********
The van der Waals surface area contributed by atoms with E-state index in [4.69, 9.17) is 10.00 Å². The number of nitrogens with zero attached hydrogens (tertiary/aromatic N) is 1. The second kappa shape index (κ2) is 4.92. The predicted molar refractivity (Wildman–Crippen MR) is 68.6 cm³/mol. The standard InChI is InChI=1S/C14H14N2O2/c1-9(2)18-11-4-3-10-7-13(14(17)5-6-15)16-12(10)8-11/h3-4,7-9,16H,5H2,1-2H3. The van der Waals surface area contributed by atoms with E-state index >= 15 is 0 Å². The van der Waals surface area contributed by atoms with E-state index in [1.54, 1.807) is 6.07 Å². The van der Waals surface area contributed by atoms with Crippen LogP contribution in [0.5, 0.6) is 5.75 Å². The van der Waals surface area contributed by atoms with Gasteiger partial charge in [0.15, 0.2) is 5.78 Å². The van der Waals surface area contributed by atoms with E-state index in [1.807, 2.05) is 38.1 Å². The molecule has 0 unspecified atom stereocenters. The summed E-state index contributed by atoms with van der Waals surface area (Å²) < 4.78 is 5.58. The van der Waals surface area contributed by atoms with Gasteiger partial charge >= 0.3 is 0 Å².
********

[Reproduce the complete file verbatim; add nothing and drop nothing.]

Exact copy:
The van der Waals surface area contributed by atoms with E-state index in [4.69, 9.17) is 10.00 Å². The number of nitrogens with zero attached hydrogens (tertiary/aromatic N) is 1. The second kappa shape index (κ2) is 4.92. The predicted molar refractivity (Wildman–Crippen MR) is 68.6 cm³/mol. The standard InChI is InChI=1S/C14H14N2O2/c1-9(2)18-11-4-3-10-7-13(14(17)5-6-15)16-12(10)8-11/h3-4,7-9,16H,5H2,1-2H3. The van der Waals surface area contributed by atoms with E-state index >= 15 is 0 Å². The van der Waals surface area contributed by atoms with E-state index in [1.54, 1.807) is 6.07 Å². The van der Waals surface area contributed by atoms with Crippen LogP contribution in [0.5, 0.6) is 5.75 Å². The van der Waals surface area contributed by atoms with Gasteiger partial charge in [0.15, 0.2) is 5.78 Å². The van der Waals surface area contributed by atoms with E-state index in [1.807, 2.05) is 38.1 Å². The molecule has 0 unspecified atom stereocenters. The summed E-state index contributed by atoms with van der Waals surface area (Å²) < 4.78 is 5.58. The van der Waals surface area contributed by atoms with Gasteiger partial charge >= 0.3 is 0 Å².